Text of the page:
Above, the undergrowth on the side of Alabama Highway 63 smolders and burns as part of a deliberate effort to reduce “undesirable plant life.” | David D. Goodwin
Above, the undergrowth on the side of Alabama Highway 63 smolders and burns as part of a deliberate effort to reduce “undesirable plant life.” | David D. Goodwin

Archived Story

Russell Lands continues controlled burns

Published 9:43pm Thursday, March 13, 2014

The woods were aflame on the east side of Alabama Highway 63 Monday morning, but there was no need to be alarmed, as it was part of a controlled burn process ongoing on property owned by Russell Lands on Lake Martin.

The pine forest just north of Russell Crossroads was scorched Monday to “reduce fuel load on the floor,” according to Russell Lands Vice President and General Counsel Steve Forehand. Similar controlled burns have helped clear brush on other Russell Lands parcels across the area since last summer.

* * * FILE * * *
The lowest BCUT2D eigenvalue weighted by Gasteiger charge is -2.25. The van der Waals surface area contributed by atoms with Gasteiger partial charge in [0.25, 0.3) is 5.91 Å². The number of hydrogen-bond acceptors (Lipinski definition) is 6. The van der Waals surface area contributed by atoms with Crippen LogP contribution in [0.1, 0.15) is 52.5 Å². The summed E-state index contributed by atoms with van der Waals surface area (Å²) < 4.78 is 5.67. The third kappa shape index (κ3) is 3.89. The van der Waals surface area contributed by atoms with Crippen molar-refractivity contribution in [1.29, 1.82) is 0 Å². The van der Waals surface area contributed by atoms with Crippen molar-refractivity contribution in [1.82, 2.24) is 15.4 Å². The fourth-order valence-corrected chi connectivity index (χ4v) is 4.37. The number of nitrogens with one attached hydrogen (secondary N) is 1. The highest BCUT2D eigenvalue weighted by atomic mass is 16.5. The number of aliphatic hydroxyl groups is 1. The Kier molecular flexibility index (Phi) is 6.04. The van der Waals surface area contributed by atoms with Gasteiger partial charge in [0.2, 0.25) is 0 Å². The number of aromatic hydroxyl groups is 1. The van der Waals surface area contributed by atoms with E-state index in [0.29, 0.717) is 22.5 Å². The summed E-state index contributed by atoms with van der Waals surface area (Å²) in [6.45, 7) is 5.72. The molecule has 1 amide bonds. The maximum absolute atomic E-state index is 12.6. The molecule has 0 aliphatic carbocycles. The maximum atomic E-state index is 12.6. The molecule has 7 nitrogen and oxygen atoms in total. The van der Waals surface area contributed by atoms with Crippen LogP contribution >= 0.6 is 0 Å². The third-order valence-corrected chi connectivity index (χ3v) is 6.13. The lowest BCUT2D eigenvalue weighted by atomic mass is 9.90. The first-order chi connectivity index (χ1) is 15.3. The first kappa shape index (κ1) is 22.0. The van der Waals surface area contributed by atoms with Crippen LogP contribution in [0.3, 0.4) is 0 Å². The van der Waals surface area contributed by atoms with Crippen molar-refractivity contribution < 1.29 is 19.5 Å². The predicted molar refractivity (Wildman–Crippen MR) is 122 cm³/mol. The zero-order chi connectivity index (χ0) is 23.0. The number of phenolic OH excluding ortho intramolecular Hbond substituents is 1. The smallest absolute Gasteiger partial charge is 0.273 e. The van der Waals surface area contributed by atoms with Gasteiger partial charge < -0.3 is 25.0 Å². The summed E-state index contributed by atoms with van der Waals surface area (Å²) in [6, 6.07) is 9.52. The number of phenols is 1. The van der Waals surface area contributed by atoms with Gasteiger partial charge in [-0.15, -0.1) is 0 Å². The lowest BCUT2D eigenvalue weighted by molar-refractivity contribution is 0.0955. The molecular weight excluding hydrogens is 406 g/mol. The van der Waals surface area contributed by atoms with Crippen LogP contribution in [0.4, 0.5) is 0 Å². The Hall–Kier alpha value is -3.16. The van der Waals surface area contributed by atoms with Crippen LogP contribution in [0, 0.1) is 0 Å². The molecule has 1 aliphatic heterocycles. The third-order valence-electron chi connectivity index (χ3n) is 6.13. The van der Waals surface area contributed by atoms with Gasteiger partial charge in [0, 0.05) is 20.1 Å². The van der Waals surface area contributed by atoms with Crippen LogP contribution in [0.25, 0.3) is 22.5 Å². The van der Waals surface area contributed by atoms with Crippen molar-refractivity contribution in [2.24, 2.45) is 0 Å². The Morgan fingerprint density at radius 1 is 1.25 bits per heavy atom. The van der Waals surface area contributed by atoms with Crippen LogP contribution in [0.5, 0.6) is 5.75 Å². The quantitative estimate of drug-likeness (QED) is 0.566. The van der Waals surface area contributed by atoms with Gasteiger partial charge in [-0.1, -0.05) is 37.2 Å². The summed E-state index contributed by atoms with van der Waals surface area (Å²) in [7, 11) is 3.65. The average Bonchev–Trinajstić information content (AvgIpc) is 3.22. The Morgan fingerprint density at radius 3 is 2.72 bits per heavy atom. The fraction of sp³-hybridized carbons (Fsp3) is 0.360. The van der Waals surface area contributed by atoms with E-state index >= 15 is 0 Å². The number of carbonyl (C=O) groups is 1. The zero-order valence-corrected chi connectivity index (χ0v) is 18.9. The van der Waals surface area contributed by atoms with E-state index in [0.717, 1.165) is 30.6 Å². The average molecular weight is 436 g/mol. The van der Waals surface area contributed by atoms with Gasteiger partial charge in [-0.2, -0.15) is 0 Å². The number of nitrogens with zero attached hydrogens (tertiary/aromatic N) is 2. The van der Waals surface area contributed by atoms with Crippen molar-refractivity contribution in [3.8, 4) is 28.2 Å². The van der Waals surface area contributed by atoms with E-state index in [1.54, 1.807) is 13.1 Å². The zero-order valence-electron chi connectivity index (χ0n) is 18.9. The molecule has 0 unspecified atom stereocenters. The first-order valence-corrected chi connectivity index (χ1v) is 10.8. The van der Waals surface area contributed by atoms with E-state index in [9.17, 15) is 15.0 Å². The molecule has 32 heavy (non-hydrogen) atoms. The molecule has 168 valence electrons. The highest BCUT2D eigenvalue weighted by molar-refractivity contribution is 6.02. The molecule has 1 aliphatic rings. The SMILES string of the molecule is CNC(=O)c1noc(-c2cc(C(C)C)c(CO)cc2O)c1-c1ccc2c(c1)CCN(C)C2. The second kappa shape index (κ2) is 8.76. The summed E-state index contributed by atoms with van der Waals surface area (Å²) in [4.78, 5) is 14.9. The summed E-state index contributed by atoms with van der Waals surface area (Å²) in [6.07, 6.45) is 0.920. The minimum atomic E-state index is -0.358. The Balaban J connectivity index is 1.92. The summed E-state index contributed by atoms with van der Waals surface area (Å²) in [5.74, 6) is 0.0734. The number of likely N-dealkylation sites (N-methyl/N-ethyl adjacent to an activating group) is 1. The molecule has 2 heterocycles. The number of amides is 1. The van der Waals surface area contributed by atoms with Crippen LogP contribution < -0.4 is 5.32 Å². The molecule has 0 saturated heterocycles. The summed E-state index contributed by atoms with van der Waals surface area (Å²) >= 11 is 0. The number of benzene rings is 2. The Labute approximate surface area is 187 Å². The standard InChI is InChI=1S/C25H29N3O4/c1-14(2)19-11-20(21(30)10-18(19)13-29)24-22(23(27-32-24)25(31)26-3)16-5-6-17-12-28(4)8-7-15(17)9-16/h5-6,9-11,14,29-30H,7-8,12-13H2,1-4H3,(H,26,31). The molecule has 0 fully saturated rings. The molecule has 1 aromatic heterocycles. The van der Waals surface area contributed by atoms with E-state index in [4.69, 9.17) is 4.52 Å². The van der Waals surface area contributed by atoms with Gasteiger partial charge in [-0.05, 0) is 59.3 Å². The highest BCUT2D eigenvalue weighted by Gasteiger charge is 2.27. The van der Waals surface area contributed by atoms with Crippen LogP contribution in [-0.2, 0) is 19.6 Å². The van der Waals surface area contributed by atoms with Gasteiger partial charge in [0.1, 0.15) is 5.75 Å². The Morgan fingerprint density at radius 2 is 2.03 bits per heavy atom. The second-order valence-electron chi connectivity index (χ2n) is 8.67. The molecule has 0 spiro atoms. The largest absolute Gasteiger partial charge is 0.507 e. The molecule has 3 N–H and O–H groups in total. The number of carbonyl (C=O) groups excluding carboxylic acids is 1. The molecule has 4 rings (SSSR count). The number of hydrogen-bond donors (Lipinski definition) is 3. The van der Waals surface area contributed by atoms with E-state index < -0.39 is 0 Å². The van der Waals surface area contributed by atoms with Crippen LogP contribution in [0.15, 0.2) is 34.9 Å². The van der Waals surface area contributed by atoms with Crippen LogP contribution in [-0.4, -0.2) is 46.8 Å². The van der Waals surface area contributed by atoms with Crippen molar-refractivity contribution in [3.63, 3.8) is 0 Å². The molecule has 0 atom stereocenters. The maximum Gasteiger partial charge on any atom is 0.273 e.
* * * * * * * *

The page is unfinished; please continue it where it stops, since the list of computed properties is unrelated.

Forehand said the company hoped to burn off the undergrowth in “close to 5,000 acres” of pine forest this season, to “get rid of undesirable plant life on the forest floor.”

Among the “undesirable plant life,” Forehand said, are “volunteer pines” — small trees that pop up as pinecones germinate — sweetgum saplings, briars and “other things you don’t want in a pine forest to have a mature canopy.”

By clearing the forest floor of undesirables, Forehand said, they hope to “promote the growth of native warm-season grasses.”

“That will develop into almost a turf that will help to prevent the sprouting of plants we don’t want in the forest,” he added. “And it will also act as a water filter to prevent runoff into (Lake Martin).”

The cold rainy opening to 2014 has made it difficult to keep up their schedule he said.

Russell Lands employees will continue the prescribed burns as long as it is considered safe to do so.

Forehand said the company gets burn permits from the Alabama Forestry Commission before they begin a controlled burn on any property. They also notify emergency responders in the area, he said, “so if people call 911, they already know what’s going on.”

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